Derivatives, Short-selling, Futures: Are Filipinos Ready?


While the PSE’s recent initiatives of developing derivatives, pushing ETF’s and endorsing short-selling are all good in terms of expanding the products and strategies in the market, I get the feeling that we are heading into a situation wherein we are trying to run before we can walk. Yes, derivatives, shorting and ETF’s are all components of a mature market but these efforts seem to overlook what is, for me, the most crucial factor: People.

Based on the PSE’s own figures, there were less than 600,000 accounts in 2012. Even at 20% annual growth, which would be a very generous rate, that would still put total accounts at below 1 million today. And keep in mind, those are ACCOUNTS, not people, so the number of actual people participating would likely be lower than that number. Furthermore, almost two-thirds of those accounts belong to people making less than 1M per year.

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What’s my point? Well, how many of those people REALLY understand the market? Based on the questions I see on a daily basis, the questions I get during seminars and the ones emailed to me, I can say that many STILL do not understand how the market works. Papasok sa market kasi “uso” or dahil “madali DAW kumita”. That’s a recipe for trouble. Of course, we should all be responsible for our own actions but I do believe REGULATORY bodies should install necessary safeguards to protect the investing public.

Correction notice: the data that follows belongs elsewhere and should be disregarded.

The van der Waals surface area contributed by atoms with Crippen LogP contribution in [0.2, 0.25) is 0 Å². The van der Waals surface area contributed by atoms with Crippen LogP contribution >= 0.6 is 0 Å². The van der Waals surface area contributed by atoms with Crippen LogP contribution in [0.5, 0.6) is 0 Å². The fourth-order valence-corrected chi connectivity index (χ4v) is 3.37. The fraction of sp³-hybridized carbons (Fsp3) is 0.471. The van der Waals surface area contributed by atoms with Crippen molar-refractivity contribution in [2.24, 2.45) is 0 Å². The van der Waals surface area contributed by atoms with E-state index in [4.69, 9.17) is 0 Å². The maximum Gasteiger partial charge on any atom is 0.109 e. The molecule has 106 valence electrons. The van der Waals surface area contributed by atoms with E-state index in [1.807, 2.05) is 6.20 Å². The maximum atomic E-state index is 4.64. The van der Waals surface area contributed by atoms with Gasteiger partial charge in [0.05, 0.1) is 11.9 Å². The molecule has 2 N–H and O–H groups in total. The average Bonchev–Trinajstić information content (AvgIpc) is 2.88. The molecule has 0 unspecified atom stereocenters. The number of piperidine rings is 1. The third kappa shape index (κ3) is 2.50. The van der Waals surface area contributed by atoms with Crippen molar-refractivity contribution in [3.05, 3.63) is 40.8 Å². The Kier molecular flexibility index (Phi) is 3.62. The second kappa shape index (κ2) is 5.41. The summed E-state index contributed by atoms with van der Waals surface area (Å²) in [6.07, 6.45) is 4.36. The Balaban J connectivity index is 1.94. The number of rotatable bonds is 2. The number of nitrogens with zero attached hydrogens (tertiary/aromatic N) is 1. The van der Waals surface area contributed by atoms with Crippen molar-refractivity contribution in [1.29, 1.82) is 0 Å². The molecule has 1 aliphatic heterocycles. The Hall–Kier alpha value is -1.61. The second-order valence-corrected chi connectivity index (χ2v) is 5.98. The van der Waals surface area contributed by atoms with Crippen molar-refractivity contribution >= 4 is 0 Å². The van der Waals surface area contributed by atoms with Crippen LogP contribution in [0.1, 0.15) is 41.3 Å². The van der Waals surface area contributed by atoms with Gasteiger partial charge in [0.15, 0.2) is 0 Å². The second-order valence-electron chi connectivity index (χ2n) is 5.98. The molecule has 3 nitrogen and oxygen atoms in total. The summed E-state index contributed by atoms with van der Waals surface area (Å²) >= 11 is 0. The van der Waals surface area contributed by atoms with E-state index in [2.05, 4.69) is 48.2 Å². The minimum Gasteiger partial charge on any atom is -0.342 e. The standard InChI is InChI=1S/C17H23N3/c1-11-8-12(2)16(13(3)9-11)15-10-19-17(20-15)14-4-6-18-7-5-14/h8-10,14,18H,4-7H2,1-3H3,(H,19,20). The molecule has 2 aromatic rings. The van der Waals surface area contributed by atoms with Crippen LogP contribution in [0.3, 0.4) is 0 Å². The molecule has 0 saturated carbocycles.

For example: I totally support short-selling. I believe it should be allowed. However, if you will allow short-selling, then people should be allowed to place “Cut-Loss” orders. That way, they can protect their capital. As it is, the current guidelines for short-selling prejudice retail accounts and, arguably, INCREASE their risks. Tapos, hindi ka pwede maglagay ng cut-loss. The good thing though is that bawal pa daw ang “Naked” shorting. And we still enforce the “Uptick” Rule. (Now, if you don’t know what those things mean, don’t you think you should find out? )

What to do instead? Two things actually. First, teach people about the market PROPERLY. This means developing a STANDARD presentation that ALL educators (like me) should use. That way, consistent ang intindi ng mga tao BAGO sila pumasok sa market. Hindi yung iba-iba paliwanag.

Second, instead of developing futures / shorting, why not encourage companies — especially good ones, to list. Sa to too lang, ilan lang ba ang matinong pagpipilian sa market? Companies like Shell Philippines. Better yet, with P-Noy recently allowing foreign banks to set-up shop here in the Philippines, why not REQUIRE listing sa PSE as one of the conditions for them to operate here? Since makikinabang naman sila at kikita sa ating mga Pinoy, hindi ba dapat lang na MAKINABANG din tayo sa kikitahin nila sa bansa natin?

Aya Laraya, Investment Advocate

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